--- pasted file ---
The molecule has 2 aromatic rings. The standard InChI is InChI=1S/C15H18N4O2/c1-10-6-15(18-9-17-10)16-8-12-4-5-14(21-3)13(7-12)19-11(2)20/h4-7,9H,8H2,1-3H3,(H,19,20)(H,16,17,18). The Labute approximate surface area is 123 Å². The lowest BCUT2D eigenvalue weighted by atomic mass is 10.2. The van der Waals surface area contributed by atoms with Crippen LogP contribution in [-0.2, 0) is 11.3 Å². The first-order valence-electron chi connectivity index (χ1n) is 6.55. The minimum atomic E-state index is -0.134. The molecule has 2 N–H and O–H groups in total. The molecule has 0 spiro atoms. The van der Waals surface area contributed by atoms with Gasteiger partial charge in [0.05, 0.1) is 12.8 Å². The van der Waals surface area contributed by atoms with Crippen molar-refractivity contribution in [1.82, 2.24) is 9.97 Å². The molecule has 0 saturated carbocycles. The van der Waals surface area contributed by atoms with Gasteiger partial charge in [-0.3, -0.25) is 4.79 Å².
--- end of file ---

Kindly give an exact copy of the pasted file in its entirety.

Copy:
The molecule has 2 aromatic rings. The standard InChI is InChI=1S/C15H18N4O2/c1-10-6-15(18-9-17-10)16-8-12-4-5-14(21-3)13(7-12)19-11(2)20/h4-7,9H,8H2,1-3H3,(H,19,20)(H,16,17,18). The Labute approximate surface area is 123 Å². The lowest BCUT2D eigenvalue weighted by atomic mass is 10.2. The van der Waals surface area contributed by atoms with Crippen LogP contribution in [-0.2, 0) is 11.3 Å². The first-order valence-electron chi connectivity index (χ1n) is 6.55. The minimum atomic E-state index is -0.134. The molecule has 2 N–H and O–H groups in total. The molecule has 0 spiro atoms. The van der Waals surface area contributed by atoms with Gasteiger partial charge in [0.05, 0.1) is 12.8 Å². The van der Waals surface area contributed by atoms with Crippen molar-refractivity contribution in [1.82, 2.24) is 9.97 Å². The molecule has 0 saturated carbocycles. The van der Waals surface area contributed by atoms with Gasteiger partial charge in [-0.3, -0.25) is 4.79 Å².